Cameroon’s ruling party retains absolute majority after contentious election
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President Paul Biya’s party has retained an absolute majority in Cameroon’s parliament, the constitutional council announced Friday after the controversial February 9 vote.
His Cameroon People’s Democratic Movement (RDPC) won 139 out of 167 declared seats on “moderate” turnout of almost 46 percent, said the council’s president, Clement Atangana.
Elections were cancelled in 13 other seats, in Cameroon’s troubled anglophone regions, and are to be held at a later date.
In the outgoing parliament, elected in 2013, the RDPC had 148 seats.
Atangana said an RDPC ally, the National Union for Democracy and Progress (UNDP), won seven seats.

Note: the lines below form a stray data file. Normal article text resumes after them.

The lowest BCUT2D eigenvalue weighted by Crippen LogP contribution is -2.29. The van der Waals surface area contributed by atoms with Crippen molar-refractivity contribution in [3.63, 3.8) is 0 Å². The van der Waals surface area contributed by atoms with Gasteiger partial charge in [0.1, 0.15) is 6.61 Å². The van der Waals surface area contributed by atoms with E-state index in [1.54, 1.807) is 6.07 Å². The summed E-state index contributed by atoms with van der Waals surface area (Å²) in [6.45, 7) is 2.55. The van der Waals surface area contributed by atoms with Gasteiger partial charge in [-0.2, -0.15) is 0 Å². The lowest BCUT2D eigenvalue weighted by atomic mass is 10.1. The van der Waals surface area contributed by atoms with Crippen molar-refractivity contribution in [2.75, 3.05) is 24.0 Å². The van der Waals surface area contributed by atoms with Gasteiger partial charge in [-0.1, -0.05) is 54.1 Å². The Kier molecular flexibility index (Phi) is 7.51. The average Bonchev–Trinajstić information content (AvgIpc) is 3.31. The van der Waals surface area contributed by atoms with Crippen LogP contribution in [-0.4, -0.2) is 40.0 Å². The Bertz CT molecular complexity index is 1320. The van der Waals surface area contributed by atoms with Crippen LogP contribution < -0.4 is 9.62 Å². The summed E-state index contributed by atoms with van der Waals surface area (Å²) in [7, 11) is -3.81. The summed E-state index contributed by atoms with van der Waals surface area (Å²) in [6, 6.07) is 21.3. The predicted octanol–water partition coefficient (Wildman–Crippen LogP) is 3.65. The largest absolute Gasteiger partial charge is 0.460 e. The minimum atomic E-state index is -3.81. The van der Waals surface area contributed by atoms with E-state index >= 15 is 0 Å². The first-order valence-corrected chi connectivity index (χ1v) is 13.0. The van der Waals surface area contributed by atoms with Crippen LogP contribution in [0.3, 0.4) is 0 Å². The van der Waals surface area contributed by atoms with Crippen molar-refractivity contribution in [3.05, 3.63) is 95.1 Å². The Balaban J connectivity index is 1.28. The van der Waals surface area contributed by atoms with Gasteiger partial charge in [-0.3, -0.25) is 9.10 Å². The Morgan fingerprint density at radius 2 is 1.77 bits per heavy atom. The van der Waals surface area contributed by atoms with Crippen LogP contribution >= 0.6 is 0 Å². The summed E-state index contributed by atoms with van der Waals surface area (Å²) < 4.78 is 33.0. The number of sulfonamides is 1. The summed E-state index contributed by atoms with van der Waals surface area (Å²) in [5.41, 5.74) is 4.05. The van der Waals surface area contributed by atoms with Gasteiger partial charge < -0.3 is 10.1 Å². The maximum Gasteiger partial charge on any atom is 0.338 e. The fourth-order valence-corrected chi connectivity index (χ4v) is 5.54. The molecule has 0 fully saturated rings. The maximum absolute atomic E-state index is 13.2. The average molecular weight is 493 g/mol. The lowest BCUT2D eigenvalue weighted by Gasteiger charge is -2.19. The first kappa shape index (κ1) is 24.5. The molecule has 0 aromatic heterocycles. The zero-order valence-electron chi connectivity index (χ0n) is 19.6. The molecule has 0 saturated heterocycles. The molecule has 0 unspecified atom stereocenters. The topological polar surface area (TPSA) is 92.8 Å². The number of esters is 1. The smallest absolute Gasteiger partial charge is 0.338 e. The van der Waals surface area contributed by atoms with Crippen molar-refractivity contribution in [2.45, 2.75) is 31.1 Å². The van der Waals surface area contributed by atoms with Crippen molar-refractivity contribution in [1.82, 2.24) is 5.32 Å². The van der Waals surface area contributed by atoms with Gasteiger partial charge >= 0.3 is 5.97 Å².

The biggest opposition party in the outgoing assembly, the Social Democratic Front, which had 18 seats in the outgoing assembly, has seen its share fall to just five.
Voting day in the Central African Republic was overshadowed by the crisis in two regions where anglophone separatists have declared independence from the majority French-speaking country.
Separatist fighters had called on people there to boycott the poll and issued threats to anyone who planned to vote.
More than 3,000 people have died and at least 700,000 have fled their homes in the 29-month-old unrest.
Rights monitors say abuses have been committed by both sides.
Biya, 87, who has ruled for 37 years, has ruled out demands by moderates for restoring Cameroon’s federal structure.
However, the government has lately decentralised some of its powers after a “national dialogue” on the anglophone crisis which was boycotted by the separatists.
The country’s Far North, a tongue-like region lying between Nigeria and Chad, has meanwhile been battered by Boko Haram jihadists crossing from Nigeria.
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